In the exhibit on segregated railways, we walked through a segregated railway car for a first hand experience. While at first glance not much seemed different, a closer look showed how the seats though cushioned were tighter and the bathroom was bare bones in the part of the car used by African Americans.

Portraiture at National Portrait Gallery

A visit to the Smithsonian’s National Portrait Gallery situated on 8th and G Streets NW is an absolute must to see the innovative iconic paintings of Barack and Michelle Obama. The first paintings to be commissioned from African American artists by the Gallery, the artworks are delightfully playful in an out-of-the-box style.

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They created an immediate sensation when they were first unveiled in February 2018 during the Gallery’s 50th-anniversary celebrations. The paintings are back after a year-long tour around the country when people flocked to see them.

New York-based artist Kehinde Wiley’s portrait of Barack Obama, imagines him sitting on a carved wooden chair, arms crossed and slightly leaning forward surrounded by a sea of shimmering green leaves, purple, yellow, orange and white flowers peeking out from around. Each flower represents a place in President Obama’s life.

The painting was large and exuded a certain vivacity but also seriousness, so very different from all the other staid Presidential portraits in the permanent exhibition titled “America’s Presidents.”

Michelle Obama, as painted by Baltimore artist Amy Sherald, is in a sitting pose and my eye was instantly drawn to her boldly geometric, voluminous gown.

There she sat, her white gown interspersed with black and gray and splashes of color, looking thoughtfully out at the viewer, a picture of style and grace. Both paintings epitomized their legacy by being beautifully unconventional.

The Calmness at Dr. Martin Luther King, Jr. Memorial

At 1964 Independence Avenue SW, with a magnificent view of the Tidal Basin and the Thomas Jefferson Memorial, lies the Dr. Martin Luther King, Jr. Memorial, dedicated to one of the very prominent leaders of the Civil Rights Movement.

I entered through an open-to-the-sky doorway-like space, the Mountain of Despair, created out of two gigantic boulders, into the memorial plaza. I faced the back of the memorial, and I walked to its front to take in the impressive view of the carved likeness of Dr. King, a 30-foot-high statue emerging from the boulder known as the Stone of Hope.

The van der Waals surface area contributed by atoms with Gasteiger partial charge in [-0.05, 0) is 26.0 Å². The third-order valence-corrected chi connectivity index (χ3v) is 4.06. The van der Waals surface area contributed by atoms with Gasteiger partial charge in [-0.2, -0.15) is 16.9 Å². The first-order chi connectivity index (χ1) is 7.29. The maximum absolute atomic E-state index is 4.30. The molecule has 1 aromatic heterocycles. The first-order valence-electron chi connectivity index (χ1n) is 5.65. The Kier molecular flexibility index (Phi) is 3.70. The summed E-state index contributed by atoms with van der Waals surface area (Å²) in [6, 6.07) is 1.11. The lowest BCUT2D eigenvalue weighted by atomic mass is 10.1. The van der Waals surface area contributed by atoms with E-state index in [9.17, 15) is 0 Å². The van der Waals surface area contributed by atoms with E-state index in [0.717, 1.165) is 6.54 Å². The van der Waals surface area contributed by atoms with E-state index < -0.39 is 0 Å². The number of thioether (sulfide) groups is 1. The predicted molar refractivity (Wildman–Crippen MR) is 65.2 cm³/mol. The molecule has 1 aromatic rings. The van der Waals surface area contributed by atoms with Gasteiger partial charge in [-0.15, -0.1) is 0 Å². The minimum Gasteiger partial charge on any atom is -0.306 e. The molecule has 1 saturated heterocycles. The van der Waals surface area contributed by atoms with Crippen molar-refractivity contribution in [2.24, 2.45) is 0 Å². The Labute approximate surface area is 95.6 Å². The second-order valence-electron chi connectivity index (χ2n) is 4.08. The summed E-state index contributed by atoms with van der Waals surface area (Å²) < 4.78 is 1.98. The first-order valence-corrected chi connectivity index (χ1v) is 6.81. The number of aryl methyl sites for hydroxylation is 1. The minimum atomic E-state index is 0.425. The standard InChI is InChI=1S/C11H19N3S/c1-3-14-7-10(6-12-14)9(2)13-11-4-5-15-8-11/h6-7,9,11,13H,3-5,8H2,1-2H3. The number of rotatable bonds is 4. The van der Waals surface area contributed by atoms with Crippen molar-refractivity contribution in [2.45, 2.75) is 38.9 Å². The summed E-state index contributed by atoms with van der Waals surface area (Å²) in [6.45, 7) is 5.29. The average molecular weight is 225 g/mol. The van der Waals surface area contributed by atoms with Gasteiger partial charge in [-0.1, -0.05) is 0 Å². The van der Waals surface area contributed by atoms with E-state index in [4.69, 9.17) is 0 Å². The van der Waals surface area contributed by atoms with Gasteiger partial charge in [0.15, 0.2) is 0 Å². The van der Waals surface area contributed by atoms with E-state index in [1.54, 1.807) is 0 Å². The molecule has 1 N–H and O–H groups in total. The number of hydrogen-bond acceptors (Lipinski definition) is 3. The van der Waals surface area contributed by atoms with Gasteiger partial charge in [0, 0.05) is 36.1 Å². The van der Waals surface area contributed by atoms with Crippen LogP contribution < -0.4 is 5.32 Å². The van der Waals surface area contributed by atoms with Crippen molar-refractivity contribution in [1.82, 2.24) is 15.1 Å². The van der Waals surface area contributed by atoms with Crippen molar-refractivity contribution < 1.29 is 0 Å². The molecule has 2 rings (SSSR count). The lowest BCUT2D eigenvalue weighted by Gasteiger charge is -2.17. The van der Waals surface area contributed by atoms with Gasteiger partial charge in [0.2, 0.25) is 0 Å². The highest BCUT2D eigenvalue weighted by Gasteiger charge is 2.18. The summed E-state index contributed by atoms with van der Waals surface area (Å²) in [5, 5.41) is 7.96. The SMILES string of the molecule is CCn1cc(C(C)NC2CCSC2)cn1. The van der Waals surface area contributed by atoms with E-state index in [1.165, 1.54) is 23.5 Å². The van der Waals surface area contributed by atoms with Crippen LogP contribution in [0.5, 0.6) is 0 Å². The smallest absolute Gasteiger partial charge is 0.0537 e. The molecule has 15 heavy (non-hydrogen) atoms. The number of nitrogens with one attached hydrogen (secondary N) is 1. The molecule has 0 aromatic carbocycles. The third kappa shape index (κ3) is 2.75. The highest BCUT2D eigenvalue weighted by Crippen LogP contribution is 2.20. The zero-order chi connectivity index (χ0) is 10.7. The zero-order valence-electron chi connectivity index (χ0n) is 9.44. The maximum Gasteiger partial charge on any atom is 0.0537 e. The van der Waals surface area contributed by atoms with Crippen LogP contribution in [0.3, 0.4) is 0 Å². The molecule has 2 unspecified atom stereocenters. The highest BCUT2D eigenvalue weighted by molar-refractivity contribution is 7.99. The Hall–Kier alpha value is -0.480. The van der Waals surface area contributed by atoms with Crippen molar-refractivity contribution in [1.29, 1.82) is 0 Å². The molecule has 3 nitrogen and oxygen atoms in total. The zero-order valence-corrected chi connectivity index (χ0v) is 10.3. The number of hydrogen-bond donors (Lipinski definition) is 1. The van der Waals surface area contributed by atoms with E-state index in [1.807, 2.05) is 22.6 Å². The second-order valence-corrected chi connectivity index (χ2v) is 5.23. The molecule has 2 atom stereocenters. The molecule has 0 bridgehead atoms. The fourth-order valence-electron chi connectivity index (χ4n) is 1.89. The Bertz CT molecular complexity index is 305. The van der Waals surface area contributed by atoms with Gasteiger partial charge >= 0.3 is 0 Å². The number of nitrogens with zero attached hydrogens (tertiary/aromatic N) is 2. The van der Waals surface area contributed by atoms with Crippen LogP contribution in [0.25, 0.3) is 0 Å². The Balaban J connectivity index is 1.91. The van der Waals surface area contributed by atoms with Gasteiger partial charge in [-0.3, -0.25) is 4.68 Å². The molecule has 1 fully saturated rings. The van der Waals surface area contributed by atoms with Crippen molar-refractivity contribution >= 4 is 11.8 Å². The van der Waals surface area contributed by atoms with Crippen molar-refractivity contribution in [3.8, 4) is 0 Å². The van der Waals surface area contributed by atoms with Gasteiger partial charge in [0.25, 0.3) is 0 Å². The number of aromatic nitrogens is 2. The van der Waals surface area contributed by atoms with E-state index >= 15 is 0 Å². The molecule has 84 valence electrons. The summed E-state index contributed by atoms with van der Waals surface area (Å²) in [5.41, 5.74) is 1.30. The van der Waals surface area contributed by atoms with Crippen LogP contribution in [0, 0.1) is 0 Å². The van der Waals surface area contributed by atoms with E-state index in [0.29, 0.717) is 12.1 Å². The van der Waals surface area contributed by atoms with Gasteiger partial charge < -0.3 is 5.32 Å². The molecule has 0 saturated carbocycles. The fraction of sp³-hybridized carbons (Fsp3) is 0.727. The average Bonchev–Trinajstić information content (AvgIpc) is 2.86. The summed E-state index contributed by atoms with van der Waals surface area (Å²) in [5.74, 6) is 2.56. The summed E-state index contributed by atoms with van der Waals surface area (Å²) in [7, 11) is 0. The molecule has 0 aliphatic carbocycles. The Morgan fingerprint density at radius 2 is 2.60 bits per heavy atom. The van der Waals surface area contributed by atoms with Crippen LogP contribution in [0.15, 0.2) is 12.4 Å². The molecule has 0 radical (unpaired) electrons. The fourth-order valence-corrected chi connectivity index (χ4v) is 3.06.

The names are a part of the text of his “I Have a Dream” speech. Embedded into the stone is that part, “Out of the mountain of despair, a stone of hope.” Dr. King’s features look out over the waters of the Tidal Basin and in that beautifully clear day, it brought in a tranquil feeling in me.

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Experiencing the Grand Lincoln Memorial

And lastly, I decided to complete this trip by visiting Lincoln Memorial, the truly iconic memorial built to honor Abraham Lincoln, the 16th American President, and certainly a place that can be revisited many times.

Built like an ancient Greek temple, with 36 gigantic columns where each representing a state at the time of Lincoln’s death, the memorial is extraordinary. The stately statue of Lincoln sitting down was designed by Daniel Chester French, who depicted him leading the country during the Civil War.

While visiting this emblem of equality, freedom, and justice, as I stood at the top of the stairs, looking out over the water to the Washington Monument far away, I took a moment and recalled once again MLK Jr.’s iconic “I Have a Dream” speech. On August 28, 1963, King stood on the steps of the memorial and delivered his momentous words to a crowd of 250,000 civil rights supporters.

It was an ideal end for this trip.

Susmita Sengupta

 

Susmita Sengupta, an architect by background, from New York City, loves to travel with her family. Her articles have been published on GoNOMAD, Travel Thru History, Go World Travel, Travel Signposts, and In The Know Traveler.